James M. Lindsay is senior vice president, director of studies, and Maurice R. Greenberg chair at the Council on Foreign Relations (CFR), where he oversees the work of the more than six dozen fellows in the David Rockefeller Studies Program. He is a leading authority on the American foreign policymaking process and the domestic politics of American foreign policy.

James will be joining us in The Hive to chat about foreign policy and the U.S. Submit your questions at any time or join us on Thursday! If you’d like to participate but don’t have TPM Prime, sign up here.

Virginia authorities charge 20 year old James Alex Fields, Jr on multiple counts related to the car attack on counter-protestors in Charlottesville.

The President has made a few more comments today. They follow the standard pattern: Make the absolute minimum criticism of white supremacists, neo-nazis and right wing extremists. From a few moments ago: “We condemn in the strongest possible terms this egregious display of hatred, bigotry and violence on many sides. On many sides.” He explicitly equates the white supremacist/nazi marchers and the counter-protestors.

2:26 PM: This is from the AP wire at 2:00 PM, eyewitness reports from credentialed journalists on social media suggest substantially more people injured than in this copy …

Authorities are on the scene after a vehicle plowed into a group of people marching peacefully through downtown Charlottesville.

An Associated Press reporter saw at least one person on the ground receiving medical treatment immediately afterward the incident, which occurred approximately two hours after violent clashes between white nationalists and counter-protesters.

The nationalists were holding the rally to protest plans by the city of Charlottesville to remove a statue of Confederate Gen. Robert E. Lee.

There were several hundred protesters marching in a long line when the car drove into a group of them.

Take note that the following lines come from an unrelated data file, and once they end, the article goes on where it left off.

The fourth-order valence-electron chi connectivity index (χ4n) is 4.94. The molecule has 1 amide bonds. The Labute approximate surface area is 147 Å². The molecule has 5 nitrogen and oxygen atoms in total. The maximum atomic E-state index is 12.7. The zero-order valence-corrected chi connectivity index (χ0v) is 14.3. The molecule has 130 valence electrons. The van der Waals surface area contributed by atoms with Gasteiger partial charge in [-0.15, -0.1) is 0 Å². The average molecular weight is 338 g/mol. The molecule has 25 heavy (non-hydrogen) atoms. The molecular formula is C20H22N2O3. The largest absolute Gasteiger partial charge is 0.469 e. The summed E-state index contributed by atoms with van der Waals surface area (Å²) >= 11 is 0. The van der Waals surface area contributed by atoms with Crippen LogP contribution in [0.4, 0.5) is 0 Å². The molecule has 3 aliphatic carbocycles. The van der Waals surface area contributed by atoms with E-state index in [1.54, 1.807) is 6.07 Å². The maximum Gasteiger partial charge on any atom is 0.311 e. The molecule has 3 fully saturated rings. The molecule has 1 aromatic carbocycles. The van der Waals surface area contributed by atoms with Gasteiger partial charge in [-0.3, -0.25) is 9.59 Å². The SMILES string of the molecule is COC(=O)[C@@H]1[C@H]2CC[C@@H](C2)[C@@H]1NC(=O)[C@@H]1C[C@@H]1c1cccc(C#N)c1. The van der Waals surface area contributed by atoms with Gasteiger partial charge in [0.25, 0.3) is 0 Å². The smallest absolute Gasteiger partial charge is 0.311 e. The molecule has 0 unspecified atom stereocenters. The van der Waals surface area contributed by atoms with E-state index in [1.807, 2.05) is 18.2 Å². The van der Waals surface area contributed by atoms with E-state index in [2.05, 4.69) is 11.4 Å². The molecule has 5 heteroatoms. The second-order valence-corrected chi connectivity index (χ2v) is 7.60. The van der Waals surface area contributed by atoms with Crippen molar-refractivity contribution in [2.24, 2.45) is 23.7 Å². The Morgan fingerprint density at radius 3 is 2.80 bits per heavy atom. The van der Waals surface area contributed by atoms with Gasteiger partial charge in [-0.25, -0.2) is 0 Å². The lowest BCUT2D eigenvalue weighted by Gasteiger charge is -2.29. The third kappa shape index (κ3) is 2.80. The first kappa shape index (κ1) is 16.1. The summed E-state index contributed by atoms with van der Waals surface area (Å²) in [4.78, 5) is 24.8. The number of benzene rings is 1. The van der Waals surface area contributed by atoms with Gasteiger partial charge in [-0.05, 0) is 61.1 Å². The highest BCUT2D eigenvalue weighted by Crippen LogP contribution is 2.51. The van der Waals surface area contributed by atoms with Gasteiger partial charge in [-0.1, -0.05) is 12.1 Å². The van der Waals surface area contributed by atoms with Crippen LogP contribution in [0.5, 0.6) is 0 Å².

Here’s video of one angle of the incident …

Here is a ‘better’ view of the incident. As you can see, two cars are moving very slowly through a crowd of counter-demonstrators when another cars comes at high speed behind them, hitting demonstrators and then plowing into the back of one of those two cars. That appears to have caused a chain reaction throwing the other two cars into other people on foot.

White supremacists and Neo-Nazis are the President’s domestic Putins. We’re not supposed to say in polite company that he’s on their side. But he has to be dragged kicking and screaming to criticize them. And he usually refuses to do so altogether. Today’s tweet in response to the incidents in Charlottesville is just the latest example.

Earlier this month, The Atlantic reported on a memo written by a since-fired NSC staffer named Rich Higgins. National Security Advisor H.R. McMaster fired Higgins in July over the memo. But Higgins’ dismissal was part of McMaster’s broader effort to assert control over an NSC which still has or had numerous staffers brought in by Mike Flynn. Yesterday Foreign Policy published the memo in its entirety along with new reporting about the context of the memo, its discovery and Higgins’ dismissal.
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Let me note something about this afternoon’s news that Paul Manafort is switching out his legal team. Pay attention to some key parts of the rather brief announcement. The statement by spokesman Paul Maloni says that Manafort is “in the process of retaining his former counsel, Miller & Chevalier, to represent him in the office of special counsel investigation” and that “as of today, WilmerHale no longer represents Mr. Manafort.”